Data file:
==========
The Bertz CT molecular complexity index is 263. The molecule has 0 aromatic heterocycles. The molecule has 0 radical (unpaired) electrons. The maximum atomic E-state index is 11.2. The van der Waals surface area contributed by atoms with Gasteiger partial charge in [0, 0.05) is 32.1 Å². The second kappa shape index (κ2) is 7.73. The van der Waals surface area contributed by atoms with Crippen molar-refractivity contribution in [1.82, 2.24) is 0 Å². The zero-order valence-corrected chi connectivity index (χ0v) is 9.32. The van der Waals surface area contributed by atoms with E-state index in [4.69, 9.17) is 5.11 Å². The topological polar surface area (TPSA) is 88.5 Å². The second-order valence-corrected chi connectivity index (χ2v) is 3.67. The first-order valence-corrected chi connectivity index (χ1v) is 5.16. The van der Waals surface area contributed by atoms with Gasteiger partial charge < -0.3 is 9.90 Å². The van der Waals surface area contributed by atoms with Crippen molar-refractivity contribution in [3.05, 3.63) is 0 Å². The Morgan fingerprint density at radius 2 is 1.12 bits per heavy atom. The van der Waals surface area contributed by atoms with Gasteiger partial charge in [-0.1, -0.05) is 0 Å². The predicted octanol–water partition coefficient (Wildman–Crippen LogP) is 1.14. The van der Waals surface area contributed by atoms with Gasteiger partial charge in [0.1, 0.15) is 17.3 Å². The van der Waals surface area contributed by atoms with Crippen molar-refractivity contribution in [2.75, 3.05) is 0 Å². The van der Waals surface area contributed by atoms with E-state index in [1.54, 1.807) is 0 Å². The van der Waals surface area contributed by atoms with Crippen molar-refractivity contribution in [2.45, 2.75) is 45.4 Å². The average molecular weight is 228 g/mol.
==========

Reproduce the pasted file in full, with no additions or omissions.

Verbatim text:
The Bertz CT molecular complexity index is 263. The molecule has 0 aromatic heterocycles. The molecule has 0 radical (unpaired) electrons. The maximum atomic E-state index is 11.2. The van der Waals surface area contributed by atoms with Gasteiger partial charge in [0, 0.05) is 32.1 Å². The second kappa shape index (κ2) is 7.73. The van der Waals surface area contributed by atoms with Crippen molar-refractivity contribution in [1.82, 2.24) is 0 Å². The zero-order valence-corrected chi connectivity index (χ0v) is 9.32. The van der Waals surface area contributed by atoms with E-state index in [4.69, 9.17) is 5.11 Å². The topological polar surface area (TPSA) is 88.5 Å². The second-order valence-corrected chi connectivity index (χ2v) is 3.67. The first-order valence-corrected chi connectivity index (χ1v) is 5.16. The van der Waals surface area contributed by atoms with Gasteiger partial charge < -0.3 is 9.90 Å². The van der Waals surface area contributed by atoms with Crippen molar-refractivity contribution in [3.05, 3.63) is 0 Å². The Morgan fingerprint density at radius 2 is 1.12 bits per heavy atom. The van der Waals surface area contributed by atoms with Gasteiger partial charge in [-0.1, -0.05) is 0 Å². The predicted octanol–water partition coefficient (Wildman–Crippen LogP) is 1.14. The van der Waals surface area contributed by atoms with Gasteiger partial charge in [0.1, 0.15) is 17.3 Å². The van der Waals surface area contributed by atoms with Crippen molar-refractivity contribution in [2.75, 3.05) is 0 Å². The van der Waals surface area contributed by atoms with E-state index in [1.54, 1.807) is 0 Å². The van der Waals surface area contributed by atoms with Crippen molar-refractivity contribution in [2.45, 2.75) is 45.4 Å². The average molecular weight is 228 g/mol.